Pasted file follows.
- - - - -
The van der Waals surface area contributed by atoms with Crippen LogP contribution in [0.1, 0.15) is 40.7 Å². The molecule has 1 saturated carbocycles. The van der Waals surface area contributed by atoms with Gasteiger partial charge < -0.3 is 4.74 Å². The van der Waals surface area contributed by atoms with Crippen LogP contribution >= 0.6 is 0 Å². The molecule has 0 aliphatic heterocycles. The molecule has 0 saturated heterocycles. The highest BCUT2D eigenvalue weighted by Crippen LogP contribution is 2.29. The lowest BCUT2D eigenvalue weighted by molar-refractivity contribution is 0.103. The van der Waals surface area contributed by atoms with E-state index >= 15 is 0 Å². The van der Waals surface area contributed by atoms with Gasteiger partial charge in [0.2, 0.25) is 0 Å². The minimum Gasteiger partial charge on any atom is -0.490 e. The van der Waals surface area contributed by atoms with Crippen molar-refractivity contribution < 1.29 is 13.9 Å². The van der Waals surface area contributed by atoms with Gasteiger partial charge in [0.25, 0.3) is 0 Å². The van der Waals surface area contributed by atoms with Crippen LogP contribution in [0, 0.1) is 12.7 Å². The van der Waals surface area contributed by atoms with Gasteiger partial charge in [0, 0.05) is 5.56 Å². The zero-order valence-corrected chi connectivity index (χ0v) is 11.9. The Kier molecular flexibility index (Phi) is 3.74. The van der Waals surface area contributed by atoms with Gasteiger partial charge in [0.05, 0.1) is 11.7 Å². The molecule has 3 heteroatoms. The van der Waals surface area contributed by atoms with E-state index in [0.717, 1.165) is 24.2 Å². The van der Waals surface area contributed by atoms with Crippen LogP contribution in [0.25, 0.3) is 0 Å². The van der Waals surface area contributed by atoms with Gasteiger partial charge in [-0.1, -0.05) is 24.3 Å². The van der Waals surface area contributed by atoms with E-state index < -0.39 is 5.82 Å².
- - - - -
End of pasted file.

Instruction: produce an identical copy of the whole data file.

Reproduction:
The van der Waals surface area contributed by atoms with Crippen LogP contribution in [0.1, 0.15) is 40.7 Å². The molecule has 1 saturated carbocycles. The van der Waals surface area contributed by atoms with Gasteiger partial charge < -0.3 is 4.74 Å². The van der Waals surface area contributed by atoms with Crippen LogP contribution >= 0.6 is 0 Å². The molecule has 0 aliphatic heterocycles. The molecule has 0 saturated heterocycles. The highest BCUT2D eigenvalue weighted by Crippen LogP contribution is 2.29. The lowest BCUT2D eigenvalue weighted by molar-refractivity contribution is 0.103. The van der Waals surface area contributed by atoms with E-state index >= 15 is 0 Å². The van der Waals surface area contributed by atoms with Gasteiger partial charge in [0.2, 0.25) is 0 Å². The minimum Gasteiger partial charge on any atom is -0.490 e. The van der Waals surface area contributed by atoms with Crippen molar-refractivity contribution < 1.29 is 13.9 Å². The van der Waals surface area contributed by atoms with Gasteiger partial charge in [0.25, 0.3) is 0 Å². The van der Waals surface area contributed by atoms with Crippen LogP contribution in [0, 0.1) is 12.7 Å². The van der Waals surface area contributed by atoms with Gasteiger partial charge in [0, 0.05) is 5.56 Å². The zero-order valence-corrected chi connectivity index (χ0v) is 11.9. The Kier molecular flexibility index (Phi) is 3.74. The van der Waals surface area contributed by atoms with Gasteiger partial charge in [0.05, 0.1) is 11.7 Å². The molecule has 3 heteroatoms. The van der Waals surface area contributed by atoms with E-state index in [0.717, 1.165) is 24.2 Å². The van der Waals surface area contributed by atoms with Crippen LogP contribution in [0.25, 0.3) is 0 Å². The van der Waals surface area contributed by atoms with Gasteiger partial charge in [-0.1, -0.05) is 24.3 Å². The van der Waals surface area contributed by atoms with E-state index < -0.39 is 5.82 Å².